Home' Superfunds : Superfunds December 2015 Contents infrastructure, of which about half is invested
in unlisted domestic infrastructure, with a
quarter each in both listed infrastructure and
international infrastructure. This figure is likely
to be understated due to indirect investment
and classification as alternative assets. The
Organisation for Economic Co-operation and
Development (OECD) estimates that the allocation
is somewhere between 5 to 8 per cent of assets.
Professor Casey suggests that “it is similarly
very difficult to assess the allocation to
infrastructure assets by European pension funds,
being difficult to distinguish infrastructure from
a broader heading of alternatives, or unlisted
property, or the like. So, we have guesstimates”.
Nevertheless, Professor Casey points towards
the best guesstimates from the OECD and
European Investment Bank, which suggest a
developing interest, with United Kingdom pension
funds allocating about 1 per cent of assets to
infrastructure. Dutch pension funds are starting to
dip their toes in the water, and Danish and Finnish
pension funds have started to show interest in
renewable energy infrastructure. Movement might
be slow, but we are starting to see a developing
appetite to invest in infrastructure globally.
However, so far, the appetite is for ‘brownfield’
rather than ‘greenfield’ investments—it is not
the construction of new infrastructure but the
management (or sometimes the enhancement of
existing) infrastructure. Pension funds are rarely
willing to take on construction risk.
CHALLENGES AND RISKS IN
The infrastructure deficit is not a problem that
superannuation and pension funds are responsible
for, but it may create investment opportunities.
As pioneers, superannuation funds are well
positioned to capitalise on this, yet there are
Professor Casey highlights the unique aspect
of infrastructure investment by Australian
superannuation funds compared with Europe and
North America. He states that, in Australia, it is
defined contribution funds rather than defined
benefit funds that are investing in infrastructure.
This accentuates two risks—those of liquidity
and valuation. In Australia, pension savers can
switch funds at little notice and almost as often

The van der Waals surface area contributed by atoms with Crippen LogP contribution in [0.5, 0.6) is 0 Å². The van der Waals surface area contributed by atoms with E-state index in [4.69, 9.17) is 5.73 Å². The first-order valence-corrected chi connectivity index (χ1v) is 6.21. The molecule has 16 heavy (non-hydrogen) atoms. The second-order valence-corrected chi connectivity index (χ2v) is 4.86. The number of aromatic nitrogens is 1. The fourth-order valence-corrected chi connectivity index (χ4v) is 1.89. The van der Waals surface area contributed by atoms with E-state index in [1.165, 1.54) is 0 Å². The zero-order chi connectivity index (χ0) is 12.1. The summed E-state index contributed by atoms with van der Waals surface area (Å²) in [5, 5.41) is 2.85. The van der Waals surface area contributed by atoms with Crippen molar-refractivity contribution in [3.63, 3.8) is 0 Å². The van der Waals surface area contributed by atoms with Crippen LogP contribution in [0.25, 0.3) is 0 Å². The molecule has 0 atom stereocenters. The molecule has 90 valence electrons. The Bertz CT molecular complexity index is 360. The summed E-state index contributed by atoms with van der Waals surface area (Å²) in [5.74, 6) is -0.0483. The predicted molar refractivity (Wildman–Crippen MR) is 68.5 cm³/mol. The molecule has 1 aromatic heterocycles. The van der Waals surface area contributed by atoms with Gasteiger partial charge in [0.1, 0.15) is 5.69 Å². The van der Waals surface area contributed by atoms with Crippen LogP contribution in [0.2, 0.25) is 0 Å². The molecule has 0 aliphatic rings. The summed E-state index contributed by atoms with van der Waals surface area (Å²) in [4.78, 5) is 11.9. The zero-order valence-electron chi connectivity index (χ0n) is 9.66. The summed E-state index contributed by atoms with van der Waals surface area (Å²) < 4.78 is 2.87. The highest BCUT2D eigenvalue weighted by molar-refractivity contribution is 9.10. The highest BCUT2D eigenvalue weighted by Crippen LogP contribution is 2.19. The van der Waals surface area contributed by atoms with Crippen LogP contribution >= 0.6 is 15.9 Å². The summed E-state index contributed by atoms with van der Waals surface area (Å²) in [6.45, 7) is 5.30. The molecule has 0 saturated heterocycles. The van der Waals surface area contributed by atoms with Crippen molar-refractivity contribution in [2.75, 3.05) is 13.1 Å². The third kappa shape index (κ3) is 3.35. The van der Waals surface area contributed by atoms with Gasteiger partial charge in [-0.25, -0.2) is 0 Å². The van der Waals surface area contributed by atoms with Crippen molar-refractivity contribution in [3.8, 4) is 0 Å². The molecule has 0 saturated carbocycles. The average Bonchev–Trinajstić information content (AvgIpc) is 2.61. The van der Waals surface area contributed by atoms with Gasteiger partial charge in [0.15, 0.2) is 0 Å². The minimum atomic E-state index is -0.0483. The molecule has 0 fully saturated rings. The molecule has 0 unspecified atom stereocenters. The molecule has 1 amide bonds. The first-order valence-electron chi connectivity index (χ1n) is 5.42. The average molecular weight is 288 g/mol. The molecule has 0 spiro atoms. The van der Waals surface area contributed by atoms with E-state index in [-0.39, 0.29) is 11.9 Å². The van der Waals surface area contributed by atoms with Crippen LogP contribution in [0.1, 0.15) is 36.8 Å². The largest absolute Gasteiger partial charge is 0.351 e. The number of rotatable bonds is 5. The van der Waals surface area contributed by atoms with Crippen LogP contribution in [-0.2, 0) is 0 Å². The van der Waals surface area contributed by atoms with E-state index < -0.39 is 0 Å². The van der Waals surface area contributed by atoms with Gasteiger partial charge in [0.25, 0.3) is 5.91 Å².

as they like. Yet infrastructure assets are highly
illiquid and most are not ‘listed’. Professor
Casey suggests that “defined contribution
superannuation funds rely on high levels of inertia
to manage liquidity risk”.
The fact that the investments are not listed
means that assessing the value of a fund, and
so of an individual account, is also complex.
Professor Casey explains that infrastructure asset
valuation is generally ‘mark to model’ rather than
‘mark to market’, raising the prospect of a process
that is “10 per cent science and 90 per cent
art”. To some extent, what an account is worth
depends upon the model and the assumptions of
the modeller. Revaluation can shift values from
one date to another and a saver might be on the
‘wrong’ or the ‘right’ side of that revaluation.
Indirect infrastructure investment vehicles are
making infrastructure assets more accessible
to investors who do not have the traditional
profile of an infrastructure investor. Equity and
debt infrastructure investments can be accessed
through an intermediary such as wholesale or
listed managed investment scheme. There are
over 140 such schemes globally, and there are
challenges faced by indirect investment.
The 2015 Preqin Global Infrastructure Report
outlines an increase to $105 billion in dry powder
in managed infrastructure schemes (capital
committed to unlisted infrastructure but not yet
called up) in 2014, representing over a third of all
unlisted infrastructure assets under management
globally. This can easily be seen as a sign that
there might be too many dollars chasing too
The strong demand for infrastructure
investments (and the deficit in projects) will
mean that there will continue to be strong
competition between managed infrastructure
investment schemes, pension and superannuation
funds investing directly, international financial
institutions and sovereign wealth funds.
Positioning to manage the associated risks once
the supply of infrastructure projects increases, will
be an important factor for superannuation funds
continuing to lead the way internationally.
Superfunds December 2015
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